Africapitalism: A new Era for Africa
by Jerry Petit-Frere, MBA ‘14 (6/4/14)
How a summer in Africa changed the perspective of an American MBA student
Africa as a continent has been an emerging market for the past 20 years. The use of modern day technology has been part of some of the leading advancements taking place in Africa. However infrastructure, food crisis and education still lag behind. What is the solution to help Africa overcome these challenges? According to Heirs Holdings, an investment firm in Nigeria, Africapitalism is the solution that will propel Africa forward. Africapitalism is defined as the private sector’s commitment to Africa’s development through long-term investment in strategic sectors of the economy that creates economic prosperity and social wealth.
In the summer of 2013, I had the privilege of doing my internship through the Tony Elumelu Foundation’s (TEF) African Markets Internship Program (AMIP). The Emerging Markets Institute was instrumental in connecting me with this internship. Institute TEF is a subsidiary within Heirs Holdings. The AMIP program places MBA interns from around the world with SME’s in Africa. I completed my internship at Bookworld, a chain retail book store in Lusaka, Zambia.
If Africapitalism holds true, there still remains a number of challenges for Africa to be successfully developed with a thriving economy. The two main challenges I faced during my internship experience and travels throughout the continent include, the limited availability of industry and market research and the development of human capital.
In my first year at Johnson, the Sustainable Global Enterprise (SGE) Immersion and my leadership roles prepared me well to face these challenges. About thirty percent of my internship project was focused on organizational transformation. Using the frameworks that I learned during my consulting project in my immersion, I was able to thoroughly assess and resolve structural and procedural issues facing the company. Additionally, one of my responsibilities was to create a bonus and incentive structure. For my previous SGE project, my team created a set of tools to assess the motivational factors of a casino in Las Vegas. I was able to take what I learned and create a similar assessment to better understand what motivates Zambians, but in particular Bookworld’s employees. This assessment is the tool which was used to create bonuses and incentives.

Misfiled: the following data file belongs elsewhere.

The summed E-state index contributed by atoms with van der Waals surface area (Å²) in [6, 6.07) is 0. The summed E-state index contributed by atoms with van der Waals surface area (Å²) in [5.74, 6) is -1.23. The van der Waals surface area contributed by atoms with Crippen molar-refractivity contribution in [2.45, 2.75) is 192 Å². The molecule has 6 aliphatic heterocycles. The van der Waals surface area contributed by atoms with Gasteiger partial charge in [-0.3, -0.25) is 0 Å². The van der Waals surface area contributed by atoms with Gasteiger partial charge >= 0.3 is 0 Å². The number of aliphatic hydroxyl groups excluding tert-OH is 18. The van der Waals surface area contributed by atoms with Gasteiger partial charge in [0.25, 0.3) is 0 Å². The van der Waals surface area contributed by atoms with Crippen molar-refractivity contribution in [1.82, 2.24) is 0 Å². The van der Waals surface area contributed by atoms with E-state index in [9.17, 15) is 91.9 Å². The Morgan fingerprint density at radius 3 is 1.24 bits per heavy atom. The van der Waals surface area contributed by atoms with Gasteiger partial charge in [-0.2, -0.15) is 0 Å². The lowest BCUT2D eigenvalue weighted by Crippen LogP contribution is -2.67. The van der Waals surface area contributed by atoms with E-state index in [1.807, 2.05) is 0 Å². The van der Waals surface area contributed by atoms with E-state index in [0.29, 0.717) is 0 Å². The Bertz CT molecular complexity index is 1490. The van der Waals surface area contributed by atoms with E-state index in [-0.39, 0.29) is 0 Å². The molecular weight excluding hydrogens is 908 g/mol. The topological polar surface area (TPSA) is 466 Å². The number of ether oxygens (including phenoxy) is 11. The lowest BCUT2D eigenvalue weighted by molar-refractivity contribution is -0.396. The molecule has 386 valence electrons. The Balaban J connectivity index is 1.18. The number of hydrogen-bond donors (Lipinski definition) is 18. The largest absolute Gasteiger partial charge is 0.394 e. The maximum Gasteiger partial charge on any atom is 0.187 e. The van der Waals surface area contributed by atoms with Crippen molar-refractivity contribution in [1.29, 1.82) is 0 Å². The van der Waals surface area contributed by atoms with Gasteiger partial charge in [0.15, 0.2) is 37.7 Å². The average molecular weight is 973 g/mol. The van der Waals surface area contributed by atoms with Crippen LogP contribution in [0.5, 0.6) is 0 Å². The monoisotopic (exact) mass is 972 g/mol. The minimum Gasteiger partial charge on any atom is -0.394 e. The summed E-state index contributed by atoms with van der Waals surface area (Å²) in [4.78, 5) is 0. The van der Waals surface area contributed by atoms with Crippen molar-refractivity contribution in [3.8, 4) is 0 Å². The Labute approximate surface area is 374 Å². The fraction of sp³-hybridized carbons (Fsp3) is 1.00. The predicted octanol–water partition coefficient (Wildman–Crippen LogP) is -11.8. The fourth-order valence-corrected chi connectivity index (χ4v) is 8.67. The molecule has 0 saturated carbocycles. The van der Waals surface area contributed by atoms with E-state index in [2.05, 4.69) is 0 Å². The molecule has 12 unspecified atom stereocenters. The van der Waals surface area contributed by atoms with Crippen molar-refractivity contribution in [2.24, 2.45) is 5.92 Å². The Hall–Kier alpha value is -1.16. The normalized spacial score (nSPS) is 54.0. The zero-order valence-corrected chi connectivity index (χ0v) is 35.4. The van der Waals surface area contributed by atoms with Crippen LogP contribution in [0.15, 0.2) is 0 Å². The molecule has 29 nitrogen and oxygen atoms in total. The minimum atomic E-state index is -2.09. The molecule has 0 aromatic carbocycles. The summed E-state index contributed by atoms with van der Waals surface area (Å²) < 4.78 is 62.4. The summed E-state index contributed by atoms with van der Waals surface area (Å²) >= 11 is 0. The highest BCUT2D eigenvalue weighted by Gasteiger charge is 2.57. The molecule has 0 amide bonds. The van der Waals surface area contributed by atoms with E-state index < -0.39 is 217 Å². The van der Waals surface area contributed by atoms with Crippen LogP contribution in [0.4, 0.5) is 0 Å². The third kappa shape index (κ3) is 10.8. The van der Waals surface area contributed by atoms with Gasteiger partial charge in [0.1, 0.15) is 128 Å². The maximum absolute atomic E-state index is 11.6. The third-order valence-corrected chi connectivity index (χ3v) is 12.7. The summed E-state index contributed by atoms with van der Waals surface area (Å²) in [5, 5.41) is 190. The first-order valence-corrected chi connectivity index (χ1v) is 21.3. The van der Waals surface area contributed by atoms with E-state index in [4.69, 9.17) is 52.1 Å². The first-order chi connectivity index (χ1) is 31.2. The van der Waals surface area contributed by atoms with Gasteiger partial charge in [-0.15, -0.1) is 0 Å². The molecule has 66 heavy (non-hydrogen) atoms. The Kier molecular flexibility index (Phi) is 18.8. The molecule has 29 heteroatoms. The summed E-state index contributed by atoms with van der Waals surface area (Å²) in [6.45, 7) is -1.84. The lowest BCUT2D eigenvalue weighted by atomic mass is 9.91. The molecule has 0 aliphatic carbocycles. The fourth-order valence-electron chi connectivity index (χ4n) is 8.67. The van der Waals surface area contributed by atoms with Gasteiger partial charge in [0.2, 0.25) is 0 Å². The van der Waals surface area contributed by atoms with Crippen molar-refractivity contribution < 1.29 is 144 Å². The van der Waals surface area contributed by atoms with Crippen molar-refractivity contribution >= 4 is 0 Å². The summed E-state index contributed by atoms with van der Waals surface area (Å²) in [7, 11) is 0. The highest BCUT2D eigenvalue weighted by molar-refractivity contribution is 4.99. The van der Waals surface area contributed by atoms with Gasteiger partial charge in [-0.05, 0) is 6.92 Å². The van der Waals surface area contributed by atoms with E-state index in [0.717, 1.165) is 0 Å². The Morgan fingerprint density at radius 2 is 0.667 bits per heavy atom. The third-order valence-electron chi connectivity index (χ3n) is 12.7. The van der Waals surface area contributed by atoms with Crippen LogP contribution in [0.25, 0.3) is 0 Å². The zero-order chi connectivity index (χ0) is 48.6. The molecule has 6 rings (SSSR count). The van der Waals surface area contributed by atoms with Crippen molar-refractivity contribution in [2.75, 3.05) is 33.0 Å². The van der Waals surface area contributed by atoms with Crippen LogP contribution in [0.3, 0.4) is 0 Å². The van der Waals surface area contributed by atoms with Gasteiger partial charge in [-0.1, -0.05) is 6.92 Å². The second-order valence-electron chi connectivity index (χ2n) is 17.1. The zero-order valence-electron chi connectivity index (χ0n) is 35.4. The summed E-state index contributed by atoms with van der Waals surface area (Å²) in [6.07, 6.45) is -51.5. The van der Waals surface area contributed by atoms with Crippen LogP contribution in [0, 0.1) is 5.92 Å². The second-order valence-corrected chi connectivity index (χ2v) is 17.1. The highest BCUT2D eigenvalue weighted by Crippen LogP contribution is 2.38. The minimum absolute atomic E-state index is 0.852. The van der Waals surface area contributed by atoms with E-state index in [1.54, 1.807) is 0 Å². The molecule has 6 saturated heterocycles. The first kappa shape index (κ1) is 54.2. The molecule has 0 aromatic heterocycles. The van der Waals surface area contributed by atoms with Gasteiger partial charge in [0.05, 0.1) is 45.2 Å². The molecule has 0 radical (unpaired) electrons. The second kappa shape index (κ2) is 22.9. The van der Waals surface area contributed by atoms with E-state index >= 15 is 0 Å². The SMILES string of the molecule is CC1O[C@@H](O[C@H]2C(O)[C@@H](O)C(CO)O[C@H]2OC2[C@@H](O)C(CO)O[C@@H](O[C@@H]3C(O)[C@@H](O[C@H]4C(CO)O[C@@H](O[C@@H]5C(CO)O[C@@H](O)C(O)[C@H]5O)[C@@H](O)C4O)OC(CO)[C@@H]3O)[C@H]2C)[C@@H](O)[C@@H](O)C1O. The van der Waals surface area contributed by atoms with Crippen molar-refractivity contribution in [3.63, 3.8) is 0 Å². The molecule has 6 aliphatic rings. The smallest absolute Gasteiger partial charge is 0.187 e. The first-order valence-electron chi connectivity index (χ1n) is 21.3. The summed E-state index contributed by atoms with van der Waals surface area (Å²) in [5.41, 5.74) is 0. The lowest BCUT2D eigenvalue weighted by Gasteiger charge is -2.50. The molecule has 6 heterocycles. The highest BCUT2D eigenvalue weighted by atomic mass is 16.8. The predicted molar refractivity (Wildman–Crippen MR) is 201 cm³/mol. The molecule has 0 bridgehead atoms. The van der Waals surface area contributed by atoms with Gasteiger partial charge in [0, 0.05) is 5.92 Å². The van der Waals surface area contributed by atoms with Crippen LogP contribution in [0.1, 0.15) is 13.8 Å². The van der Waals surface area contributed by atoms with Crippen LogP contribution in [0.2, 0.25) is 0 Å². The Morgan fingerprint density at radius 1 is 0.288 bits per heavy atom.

Although I was able to make a significant impact as an intern, I walked away with three burning questions that remain open about Zambia and the rest of Africa:
1. Does the concept of Africapitalism present sustainable solutions to the social and environmental issues facing the 47% of sub-Saharan Africans living below the poverty line?
2. Africa is a continent with 54 countries. As Africa develops how does one ensure that the identity of each individual country is protected?
3. What can non-Africans do to support the development of African countries?
Incoming Interns opening ceremony/Fashion show at Heirs Holdings, Lagos, Nigeria
In addition to doing business in Africa, I also had the opportunity to enjoy the rich culture, people and food. Overall my experience in Zambia coupled with the potential long term impact that one can have within a short period of time has increased my desire to live and work in Africa. Richard Coyle and the Emerging Markets Institute played a significant role in connecting me with this opportunity and most importantly making this internship a reality. I received the Rob Canizares scholarship through the Emerging Markets Institute which helped support my travel and living expenses. Thank you to the Emerging Markets Institute, Richard Coyle and Rob Canizares for enriching my MBA experience.
“I dream of an Africa which is in peace with itself.”
Wishing Nelson Mandela a speedy recover at his home in Soweto, Johannesburg, South Africa